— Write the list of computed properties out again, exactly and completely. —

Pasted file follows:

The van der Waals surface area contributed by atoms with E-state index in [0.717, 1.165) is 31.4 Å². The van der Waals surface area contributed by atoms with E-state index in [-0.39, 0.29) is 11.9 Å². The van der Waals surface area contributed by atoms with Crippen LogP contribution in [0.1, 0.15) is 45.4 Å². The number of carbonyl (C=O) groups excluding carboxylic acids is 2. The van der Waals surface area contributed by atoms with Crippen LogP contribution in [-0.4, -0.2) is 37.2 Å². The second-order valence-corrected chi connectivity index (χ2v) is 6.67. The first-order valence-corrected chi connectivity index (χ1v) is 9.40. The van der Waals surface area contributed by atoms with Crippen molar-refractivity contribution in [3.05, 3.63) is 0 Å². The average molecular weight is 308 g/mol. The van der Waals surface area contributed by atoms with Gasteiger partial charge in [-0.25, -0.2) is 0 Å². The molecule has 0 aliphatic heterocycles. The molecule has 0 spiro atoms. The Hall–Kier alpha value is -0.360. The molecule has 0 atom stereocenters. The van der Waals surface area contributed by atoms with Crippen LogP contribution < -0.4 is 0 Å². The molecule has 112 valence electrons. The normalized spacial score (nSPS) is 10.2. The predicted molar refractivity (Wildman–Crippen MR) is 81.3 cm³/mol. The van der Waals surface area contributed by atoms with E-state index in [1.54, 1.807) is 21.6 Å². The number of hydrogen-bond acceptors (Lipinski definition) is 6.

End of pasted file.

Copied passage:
The van der Waals surface area contributed by atoms with E-state index in [0.717, 1.165) is 31.4 Å². The van der Waals surface area contributed by atoms with E-state index in [-0.39, 0.29) is 11.9 Å². The van der Waals surface area contributed by atoms with Crippen LogP contribution in [0.1, 0.15) is 45.4 Å². The number of carbonyl (C=O) groups excluding carboxylic acids is 2. The van der Waals surface area contributed by atoms with Crippen LogP contribution in [-0.4, -0.2) is 37.2 Å². The second-order valence-corrected chi connectivity index (χ2v) is 6.67. The first-order valence-corrected chi connectivity index (χ1v) is 9.40. The van der Waals surface area contributed by atoms with Crippen molar-refractivity contribution in [3.05, 3.63) is 0 Å². The average molecular weight is 308 g/mol. The van der Waals surface area contributed by atoms with Gasteiger partial charge in [-0.25, -0.2) is 0 Å². The molecule has 0 aliphatic heterocycles. The molecule has 0 spiro atoms. The Hall–Kier alpha value is -0.360. The molecule has 0 atom stereocenters. The van der Waals surface area contributed by atoms with Crippen LogP contribution < -0.4 is 0 Å². The molecule has 112 valence electrons. The normalized spacial score (nSPS) is 10.2. The predicted molar refractivity (Wildman–Crippen MR) is 81.3 cm³/mol. The van der Waals surface area contributed by atoms with E-state index in [1.54, 1.807) is 21.6 Å². The number of hydrogen-bond acceptors (Lipinski definition) is 6.